f. Use a chi-squared test of association.

g. Construct Confidence Interval(s).

16. Does knowing high school seniors' IQ scores indicate anything about their high school graduation grade point averages?

a. Test one mean against a hypothesized constant.

b. Test the difference between two means (independent samples).

c. Test that a correlation coefficient is not equal to 0 correlation analysis.

d. Test for a difference in more than two means (one way ANOVA).

e. Test the difference in means between two paired or dependent samples.

f. Use a chi-squared test of association.

g. Construct Confidence Interval(s).

17. Is there a relationship between a person's sociability and cheerfulness? (Assume sociability and cheerfulness can be measured by valid and reliable instruments.)

a. Test one mean against a hypothesized constant.

b. Test the difference between two means (independent samples).

c. Test the difference in means between two paired or dependent samples.

d. Test for a difference in more than two means (one way ANOVA).

e. Test that a correlation coefficient is not equal to 0 correlation analysis.

f. Use a chi-squared test of association.

g. Construct Confidence Interval(s).

18. We have the geography test scores from a random sample of 100 fifth grade students. What are the most plausible values for the mean geography score for all fifth graders?

a. Calculate the appropriate confidence interval.

b. Use the normal curve.

c. H0:= k

d. H0:1 =2 (independent samples)

e. H0:1 =2 (dependent samples)

19. Is there a difference in average math performance between eighth grade female and male students?

a. Calculate the appropriate confidence interval.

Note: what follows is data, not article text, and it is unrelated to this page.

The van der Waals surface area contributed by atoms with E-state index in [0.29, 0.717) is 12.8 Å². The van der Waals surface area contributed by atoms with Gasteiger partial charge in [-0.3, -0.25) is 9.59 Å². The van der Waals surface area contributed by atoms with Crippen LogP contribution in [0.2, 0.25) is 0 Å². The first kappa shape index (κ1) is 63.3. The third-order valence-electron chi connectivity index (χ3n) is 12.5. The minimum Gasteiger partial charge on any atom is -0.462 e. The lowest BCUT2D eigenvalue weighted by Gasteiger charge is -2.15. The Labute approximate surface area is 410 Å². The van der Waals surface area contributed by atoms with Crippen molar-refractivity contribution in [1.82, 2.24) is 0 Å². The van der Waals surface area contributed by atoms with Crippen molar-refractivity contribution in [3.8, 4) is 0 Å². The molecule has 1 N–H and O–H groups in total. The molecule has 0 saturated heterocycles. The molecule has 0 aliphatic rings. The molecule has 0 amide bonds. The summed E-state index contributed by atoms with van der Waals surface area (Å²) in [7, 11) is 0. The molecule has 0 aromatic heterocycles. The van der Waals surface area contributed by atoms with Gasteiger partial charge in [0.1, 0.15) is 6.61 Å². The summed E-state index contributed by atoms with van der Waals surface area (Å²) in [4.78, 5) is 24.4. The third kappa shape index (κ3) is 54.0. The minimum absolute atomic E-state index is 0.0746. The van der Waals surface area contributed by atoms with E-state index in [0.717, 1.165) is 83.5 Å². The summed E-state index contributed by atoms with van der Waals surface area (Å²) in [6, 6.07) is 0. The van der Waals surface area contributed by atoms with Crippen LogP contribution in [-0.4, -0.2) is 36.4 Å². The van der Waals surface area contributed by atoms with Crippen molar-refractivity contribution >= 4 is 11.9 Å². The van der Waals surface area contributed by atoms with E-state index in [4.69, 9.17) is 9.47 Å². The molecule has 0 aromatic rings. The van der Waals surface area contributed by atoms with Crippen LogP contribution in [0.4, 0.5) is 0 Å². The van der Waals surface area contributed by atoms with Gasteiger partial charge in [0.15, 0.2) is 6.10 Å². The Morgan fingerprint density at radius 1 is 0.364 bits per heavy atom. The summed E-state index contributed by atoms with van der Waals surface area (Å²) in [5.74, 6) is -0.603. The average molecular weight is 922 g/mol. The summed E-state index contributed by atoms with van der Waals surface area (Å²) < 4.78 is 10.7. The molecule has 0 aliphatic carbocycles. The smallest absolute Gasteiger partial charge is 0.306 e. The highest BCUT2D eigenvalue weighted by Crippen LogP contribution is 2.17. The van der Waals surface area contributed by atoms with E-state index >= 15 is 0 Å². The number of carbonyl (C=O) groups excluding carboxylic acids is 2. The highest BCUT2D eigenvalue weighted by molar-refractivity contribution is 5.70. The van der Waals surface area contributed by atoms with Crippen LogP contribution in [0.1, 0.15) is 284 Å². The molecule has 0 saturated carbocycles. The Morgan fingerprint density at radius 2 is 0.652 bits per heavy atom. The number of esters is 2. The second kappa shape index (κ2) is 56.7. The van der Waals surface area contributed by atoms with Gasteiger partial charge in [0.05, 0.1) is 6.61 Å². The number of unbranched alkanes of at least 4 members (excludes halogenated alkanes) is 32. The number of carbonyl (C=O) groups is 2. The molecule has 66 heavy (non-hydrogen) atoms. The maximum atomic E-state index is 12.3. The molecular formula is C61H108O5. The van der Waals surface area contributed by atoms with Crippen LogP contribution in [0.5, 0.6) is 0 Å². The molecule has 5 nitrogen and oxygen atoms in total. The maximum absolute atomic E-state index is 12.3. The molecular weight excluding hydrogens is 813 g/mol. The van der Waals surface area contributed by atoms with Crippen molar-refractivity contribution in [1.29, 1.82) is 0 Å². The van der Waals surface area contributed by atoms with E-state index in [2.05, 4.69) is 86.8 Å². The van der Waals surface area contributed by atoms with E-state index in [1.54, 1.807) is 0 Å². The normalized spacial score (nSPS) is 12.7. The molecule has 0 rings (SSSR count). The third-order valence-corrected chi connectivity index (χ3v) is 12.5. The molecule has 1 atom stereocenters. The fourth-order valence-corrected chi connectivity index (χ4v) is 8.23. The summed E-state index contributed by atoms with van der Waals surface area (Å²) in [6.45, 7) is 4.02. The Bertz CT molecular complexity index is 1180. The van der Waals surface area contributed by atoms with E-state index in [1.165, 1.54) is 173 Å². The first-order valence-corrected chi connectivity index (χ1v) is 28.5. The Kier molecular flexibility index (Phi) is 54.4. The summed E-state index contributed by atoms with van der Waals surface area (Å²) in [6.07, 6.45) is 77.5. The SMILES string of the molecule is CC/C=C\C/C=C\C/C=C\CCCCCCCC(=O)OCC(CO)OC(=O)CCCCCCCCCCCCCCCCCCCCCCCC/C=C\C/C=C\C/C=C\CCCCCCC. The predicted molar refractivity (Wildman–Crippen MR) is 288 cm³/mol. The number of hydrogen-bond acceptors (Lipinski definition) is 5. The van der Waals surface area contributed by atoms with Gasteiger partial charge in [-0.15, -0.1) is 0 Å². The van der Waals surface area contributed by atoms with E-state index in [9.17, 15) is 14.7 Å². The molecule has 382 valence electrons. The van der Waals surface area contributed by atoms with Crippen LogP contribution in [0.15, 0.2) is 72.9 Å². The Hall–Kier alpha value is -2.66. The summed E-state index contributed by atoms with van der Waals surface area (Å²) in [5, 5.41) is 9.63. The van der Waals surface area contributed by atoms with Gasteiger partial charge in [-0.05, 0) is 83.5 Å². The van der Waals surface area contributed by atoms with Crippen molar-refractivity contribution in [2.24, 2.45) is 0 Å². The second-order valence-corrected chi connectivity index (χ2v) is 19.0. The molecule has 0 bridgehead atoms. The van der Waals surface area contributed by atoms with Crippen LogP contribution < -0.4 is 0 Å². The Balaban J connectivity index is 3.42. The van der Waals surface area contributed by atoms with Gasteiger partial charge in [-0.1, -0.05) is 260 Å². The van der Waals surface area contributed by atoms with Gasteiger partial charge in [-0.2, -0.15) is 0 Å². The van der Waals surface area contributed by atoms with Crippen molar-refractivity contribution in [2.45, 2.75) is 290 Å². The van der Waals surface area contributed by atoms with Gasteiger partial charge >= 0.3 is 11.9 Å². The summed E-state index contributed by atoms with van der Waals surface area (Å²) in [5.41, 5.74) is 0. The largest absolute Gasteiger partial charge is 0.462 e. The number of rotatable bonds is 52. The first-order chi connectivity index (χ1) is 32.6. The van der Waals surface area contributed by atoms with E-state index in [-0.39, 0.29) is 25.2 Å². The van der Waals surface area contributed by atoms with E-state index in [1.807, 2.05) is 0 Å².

b. Use the normal curve.

c. H0:= k

d. H0:1 =2 (independent samples)

e. H0:1 =2 (dependent samples)

20. Do high school boys who have been arrested once score above the average U.S. high school boy on a standardized scale of aggressiveness?

a. Calculate the appropriate confidence interval.

b. Use the normal curve.

c. H0:= k

d. H0:1 =2 (independent samples)

e. H0:1 =2 (dependent samples)

21. For our research study, we need to select computer programmers who are in the lowest 25% of the U.S. population in sociability. What is the cut-off on a standardized questionnaire of sociability ratings?

a. Calculate the appropriate confidence interval.

b. Use the normal curve.

c. H0:= k

d. H0:1 =2 (independent samples)

e. H0:1 =2 (dependent samples)

22. Which of the following values is most likely to represent the correlation coefficient for the data shown in this scatterplot?

a. r = -0.67

b. r = -0.10

c. r = 0.71

d. r = 0.93

e. r = 0.96

f. r = 1.00

23. Which of the following values is most likely to represent the correlation coefficient for the data shown in this scatterplot?

a. r = -0.67

b. r = -0.10

c. r = 0.71

d. r = 0.93

e. r = 0.96

f. r = 1.00

24. Which of the following values is most likely to represent the correlation coefficient for the data shown in this scatterplot?

a. r = -0.67

b. r = -0.10

c. r = 0.71

d. r = 0.93

e. r = 0.96

f. r = 1.00

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Solution- A researcher in the West Coast of the U.S. wants to estimate the amount of a newly discovered antibody